Rehab Loans

I am buying rehab properties in LA and doing the fixing work with my own crew.

The properties are intended to be rentals and I will keep them. I am not a flipper.

I am looking for rehab loans based on ARV that will continue as regular financing. I can put down a good amount and I have an excellent credit score.

My questions:

  1. What is available out there for rehab loans? What rates? Fees?
  2. Can they work when I do the work myself without a general contractor?
  3. How much would they cost me compared to doing the whole deal and repairs with my own cash and then cash-out after the repair?
  4. If these are fixers, am I going to run into seasoning issues if I try to refi after the rehab is complete?

If there are mortgage experts who can help, I will be happy to do business with them.


This fits in well with your other question about the # of properties that can be financed as some of the same lenders wll be used.

You have a lot of great questions here that will require some lengthy explenations. You may be better served by having a full conversation in which you can also answer some important qualifying questions.

A couple quick short answers.

There are several types of rehab loans ranging from your local bank, conventional lender, and hard money. You may want to look over the last couple posts about these.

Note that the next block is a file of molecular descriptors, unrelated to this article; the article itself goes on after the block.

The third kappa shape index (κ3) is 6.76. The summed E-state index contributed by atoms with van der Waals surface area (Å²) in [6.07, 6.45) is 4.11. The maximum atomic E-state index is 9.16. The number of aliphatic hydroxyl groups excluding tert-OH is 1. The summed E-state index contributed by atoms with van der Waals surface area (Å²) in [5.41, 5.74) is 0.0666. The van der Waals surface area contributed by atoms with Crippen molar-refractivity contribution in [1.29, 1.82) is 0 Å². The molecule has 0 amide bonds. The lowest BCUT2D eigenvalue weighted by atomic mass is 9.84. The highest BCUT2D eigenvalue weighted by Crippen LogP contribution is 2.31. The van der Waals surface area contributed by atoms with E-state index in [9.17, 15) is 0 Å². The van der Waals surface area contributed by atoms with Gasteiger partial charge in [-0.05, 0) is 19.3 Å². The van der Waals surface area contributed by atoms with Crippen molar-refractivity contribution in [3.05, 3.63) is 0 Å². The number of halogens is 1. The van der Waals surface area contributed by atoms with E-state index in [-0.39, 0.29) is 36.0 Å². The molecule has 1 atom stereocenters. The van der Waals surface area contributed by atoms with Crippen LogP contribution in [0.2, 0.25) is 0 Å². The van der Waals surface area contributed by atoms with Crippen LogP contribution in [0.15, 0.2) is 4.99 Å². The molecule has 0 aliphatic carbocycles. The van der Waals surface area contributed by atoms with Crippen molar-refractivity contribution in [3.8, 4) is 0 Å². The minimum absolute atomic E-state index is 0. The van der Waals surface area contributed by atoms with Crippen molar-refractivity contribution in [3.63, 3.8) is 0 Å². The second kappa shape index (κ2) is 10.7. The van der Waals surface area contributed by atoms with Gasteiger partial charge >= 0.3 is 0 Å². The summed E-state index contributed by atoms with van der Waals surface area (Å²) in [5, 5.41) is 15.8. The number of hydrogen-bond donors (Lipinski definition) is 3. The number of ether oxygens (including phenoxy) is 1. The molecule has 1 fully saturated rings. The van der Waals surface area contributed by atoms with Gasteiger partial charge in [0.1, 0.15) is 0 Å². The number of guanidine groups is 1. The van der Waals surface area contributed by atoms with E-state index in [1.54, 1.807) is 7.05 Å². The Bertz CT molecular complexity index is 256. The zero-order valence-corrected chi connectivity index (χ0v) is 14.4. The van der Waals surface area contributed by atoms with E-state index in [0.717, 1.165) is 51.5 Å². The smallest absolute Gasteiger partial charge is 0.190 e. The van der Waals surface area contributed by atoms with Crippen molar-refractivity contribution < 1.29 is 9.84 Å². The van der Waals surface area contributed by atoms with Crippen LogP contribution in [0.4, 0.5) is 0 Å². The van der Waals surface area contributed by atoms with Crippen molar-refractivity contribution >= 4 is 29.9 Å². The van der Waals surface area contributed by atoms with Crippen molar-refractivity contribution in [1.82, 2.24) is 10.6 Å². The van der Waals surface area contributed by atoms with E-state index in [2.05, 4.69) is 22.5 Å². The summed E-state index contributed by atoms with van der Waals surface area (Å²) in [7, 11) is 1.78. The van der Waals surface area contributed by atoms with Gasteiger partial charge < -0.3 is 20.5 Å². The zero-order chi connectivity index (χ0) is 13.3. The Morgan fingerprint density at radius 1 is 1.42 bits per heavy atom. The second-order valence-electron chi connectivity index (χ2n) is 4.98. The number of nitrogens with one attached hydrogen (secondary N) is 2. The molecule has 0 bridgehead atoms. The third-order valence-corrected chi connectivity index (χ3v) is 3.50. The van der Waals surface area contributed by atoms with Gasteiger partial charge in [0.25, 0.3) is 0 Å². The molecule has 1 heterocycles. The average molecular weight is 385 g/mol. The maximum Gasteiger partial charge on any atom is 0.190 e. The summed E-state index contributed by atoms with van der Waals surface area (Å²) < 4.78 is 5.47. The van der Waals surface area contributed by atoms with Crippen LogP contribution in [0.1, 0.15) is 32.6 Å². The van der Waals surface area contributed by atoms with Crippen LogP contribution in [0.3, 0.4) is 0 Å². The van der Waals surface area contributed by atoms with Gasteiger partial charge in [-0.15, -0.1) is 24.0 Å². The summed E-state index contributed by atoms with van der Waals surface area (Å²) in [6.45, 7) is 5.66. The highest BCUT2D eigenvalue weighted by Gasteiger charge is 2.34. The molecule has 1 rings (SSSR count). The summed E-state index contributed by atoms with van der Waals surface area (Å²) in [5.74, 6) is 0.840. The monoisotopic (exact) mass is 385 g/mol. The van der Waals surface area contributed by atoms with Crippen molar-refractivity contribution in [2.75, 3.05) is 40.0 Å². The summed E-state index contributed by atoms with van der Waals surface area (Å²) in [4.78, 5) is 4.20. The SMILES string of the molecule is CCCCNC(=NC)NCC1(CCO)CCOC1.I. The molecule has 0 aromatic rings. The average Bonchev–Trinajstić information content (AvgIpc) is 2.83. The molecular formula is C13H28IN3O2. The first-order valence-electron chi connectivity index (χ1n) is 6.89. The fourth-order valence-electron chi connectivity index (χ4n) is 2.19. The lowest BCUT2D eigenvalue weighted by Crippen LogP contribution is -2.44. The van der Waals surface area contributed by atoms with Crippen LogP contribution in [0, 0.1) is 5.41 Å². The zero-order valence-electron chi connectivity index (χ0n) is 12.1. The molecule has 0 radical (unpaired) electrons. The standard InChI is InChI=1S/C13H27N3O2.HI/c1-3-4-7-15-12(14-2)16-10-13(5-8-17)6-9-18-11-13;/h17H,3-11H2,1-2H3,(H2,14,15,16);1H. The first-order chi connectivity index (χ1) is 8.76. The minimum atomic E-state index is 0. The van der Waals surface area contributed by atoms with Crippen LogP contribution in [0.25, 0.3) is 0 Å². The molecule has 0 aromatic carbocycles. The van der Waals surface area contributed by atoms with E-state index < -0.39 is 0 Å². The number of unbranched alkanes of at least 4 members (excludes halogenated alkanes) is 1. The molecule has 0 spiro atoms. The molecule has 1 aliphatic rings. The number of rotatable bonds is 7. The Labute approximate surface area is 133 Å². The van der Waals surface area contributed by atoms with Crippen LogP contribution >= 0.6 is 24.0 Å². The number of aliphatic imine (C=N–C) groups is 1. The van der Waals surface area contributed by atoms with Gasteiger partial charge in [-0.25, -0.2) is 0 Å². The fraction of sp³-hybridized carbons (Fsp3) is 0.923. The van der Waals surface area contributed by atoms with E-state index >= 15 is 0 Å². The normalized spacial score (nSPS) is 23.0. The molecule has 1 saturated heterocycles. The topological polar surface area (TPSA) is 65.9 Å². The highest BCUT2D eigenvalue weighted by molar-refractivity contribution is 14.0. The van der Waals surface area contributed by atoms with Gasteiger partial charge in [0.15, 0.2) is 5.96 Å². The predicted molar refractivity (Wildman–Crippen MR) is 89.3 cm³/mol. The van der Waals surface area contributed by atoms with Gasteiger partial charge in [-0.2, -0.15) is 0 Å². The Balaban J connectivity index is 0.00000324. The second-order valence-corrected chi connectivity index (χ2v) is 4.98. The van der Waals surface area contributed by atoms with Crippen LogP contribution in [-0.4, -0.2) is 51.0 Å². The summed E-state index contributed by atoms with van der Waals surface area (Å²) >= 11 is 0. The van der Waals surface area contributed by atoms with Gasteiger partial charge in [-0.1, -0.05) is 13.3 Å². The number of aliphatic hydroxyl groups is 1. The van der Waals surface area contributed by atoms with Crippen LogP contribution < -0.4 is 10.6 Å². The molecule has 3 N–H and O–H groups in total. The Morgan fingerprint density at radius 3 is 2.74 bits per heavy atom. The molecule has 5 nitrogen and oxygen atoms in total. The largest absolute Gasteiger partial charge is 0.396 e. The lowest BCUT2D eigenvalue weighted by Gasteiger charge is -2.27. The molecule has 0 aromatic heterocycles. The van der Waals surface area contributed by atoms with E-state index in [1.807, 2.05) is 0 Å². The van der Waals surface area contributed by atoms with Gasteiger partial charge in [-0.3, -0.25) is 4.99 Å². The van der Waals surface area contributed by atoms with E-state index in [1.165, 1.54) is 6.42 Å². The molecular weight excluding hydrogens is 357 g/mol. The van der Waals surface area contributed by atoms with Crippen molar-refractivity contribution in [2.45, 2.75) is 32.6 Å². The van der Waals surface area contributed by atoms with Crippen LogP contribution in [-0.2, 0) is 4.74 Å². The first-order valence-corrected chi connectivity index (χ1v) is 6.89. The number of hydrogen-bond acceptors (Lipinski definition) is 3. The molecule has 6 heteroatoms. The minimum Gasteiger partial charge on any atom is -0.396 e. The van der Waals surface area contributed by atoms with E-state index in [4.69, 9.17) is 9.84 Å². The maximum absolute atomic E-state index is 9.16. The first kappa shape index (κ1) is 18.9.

Generally, seasoning issues will not be a problem.

However, most conventional lenders won’t do a rehab loan on an investment property, so you will probably have to look at the other two options mentioned- hard money or local banks.

If you have working capital, I would avoid hard money if you can. It is expensive. You will probably run into a max # of properties using your local bank, but you will not know until you ask. Another big question when it comes to rehab loan other than it being investment property is are you going stated or full doc? Lots of conventional lenders that do rehab loans, won’t do stated ones although I do know of a few that do.

I’ve done this 2 ways:

I have a lender that will loan the purchase price plus estimated repairs (held in escrow) if I put 10% down. rate is a little higher, though. And they only give you 60 days to rehab.

or, finance the home, pay for the repairs and then refinance. it costs an extra closing, but may be worth it to keep your 10% and get a little lower rate.

seasoning should not be an issue with a refi.